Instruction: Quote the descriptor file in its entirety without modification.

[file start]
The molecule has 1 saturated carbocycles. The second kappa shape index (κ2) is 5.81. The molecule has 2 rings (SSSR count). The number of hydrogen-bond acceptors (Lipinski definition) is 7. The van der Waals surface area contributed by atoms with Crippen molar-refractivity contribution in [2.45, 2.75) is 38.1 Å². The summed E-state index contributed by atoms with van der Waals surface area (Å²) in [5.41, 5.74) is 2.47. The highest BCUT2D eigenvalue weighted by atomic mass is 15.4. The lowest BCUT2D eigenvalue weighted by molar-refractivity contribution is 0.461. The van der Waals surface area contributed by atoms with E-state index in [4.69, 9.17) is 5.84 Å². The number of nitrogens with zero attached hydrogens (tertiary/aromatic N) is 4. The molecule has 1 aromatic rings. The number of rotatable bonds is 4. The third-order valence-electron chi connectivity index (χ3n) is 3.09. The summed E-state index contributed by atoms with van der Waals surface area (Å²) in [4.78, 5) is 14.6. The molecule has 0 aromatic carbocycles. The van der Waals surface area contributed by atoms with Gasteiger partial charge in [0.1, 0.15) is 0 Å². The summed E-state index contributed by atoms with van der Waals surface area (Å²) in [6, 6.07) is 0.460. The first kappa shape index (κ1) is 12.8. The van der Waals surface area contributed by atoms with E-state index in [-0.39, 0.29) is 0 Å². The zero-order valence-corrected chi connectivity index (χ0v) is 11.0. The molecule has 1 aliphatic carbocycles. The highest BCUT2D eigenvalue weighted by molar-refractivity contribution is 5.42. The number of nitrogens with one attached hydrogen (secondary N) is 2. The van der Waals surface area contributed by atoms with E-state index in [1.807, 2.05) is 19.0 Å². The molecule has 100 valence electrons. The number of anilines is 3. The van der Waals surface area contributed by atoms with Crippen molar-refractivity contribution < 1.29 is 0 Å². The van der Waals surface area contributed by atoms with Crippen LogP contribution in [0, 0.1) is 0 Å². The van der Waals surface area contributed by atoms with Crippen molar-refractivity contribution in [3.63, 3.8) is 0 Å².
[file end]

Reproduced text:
The molecule has 1 saturated carbocycles. The second kappa shape index (κ2) is 5.81. The molecule has 2 rings (SSSR count). The number of hydrogen-bond acceptors (Lipinski definition) is 7. The van der Waals surface area contributed by atoms with Crippen molar-refractivity contribution in [2.45, 2.75) is 38.1 Å². The summed E-state index contributed by atoms with van der Waals surface area (Å²) in [5.41, 5.74) is 2.47. The highest BCUT2D eigenvalue weighted by atomic mass is 15.4. The lowest BCUT2D eigenvalue weighted by molar-refractivity contribution is 0.461. The van der Waals surface area contributed by atoms with E-state index in [4.69, 9.17) is 5.84 Å². The number of nitrogens with zero attached hydrogens (tertiary/aromatic N) is 4. The molecule has 1 aromatic rings. The number of rotatable bonds is 4. The third-order valence-electron chi connectivity index (χ3n) is 3.09. The summed E-state index contributed by atoms with van der Waals surface area (Å²) in [4.78, 5) is 14.6. The molecule has 0 aromatic carbocycles. The van der Waals surface area contributed by atoms with Gasteiger partial charge in [0.1, 0.15) is 0 Å². The summed E-state index contributed by atoms with van der Waals surface area (Å²) in [6, 6.07) is 0.460. The first kappa shape index (κ1) is 12.8. The van der Waals surface area contributed by atoms with E-state index in [-0.39, 0.29) is 0 Å². The zero-order valence-corrected chi connectivity index (χ0v) is 11.0. The molecule has 1 aliphatic carbocycles. The highest BCUT2D eigenvalue weighted by molar-refractivity contribution is 5.42. The number of nitrogens with one attached hydrogen (secondary N) is 2. The van der Waals surface area contributed by atoms with E-state index in [1.807, 2.05) is 19.0 Å². The molecule has 100 valence electrons. The number of anilines is 3. The van der Waals surface area contributed by atoms with Crippen molar-refractivity contribution < 1.29 is 0 Å². The van der Waals surface area contributed by atoms with Crippen LogP contribution in [0, 0.1) is 0 Å². The van der Waals surface area contributed by atoms with Crippen molar-refractivity contribution in [3.63, 3.8) is 0 Å².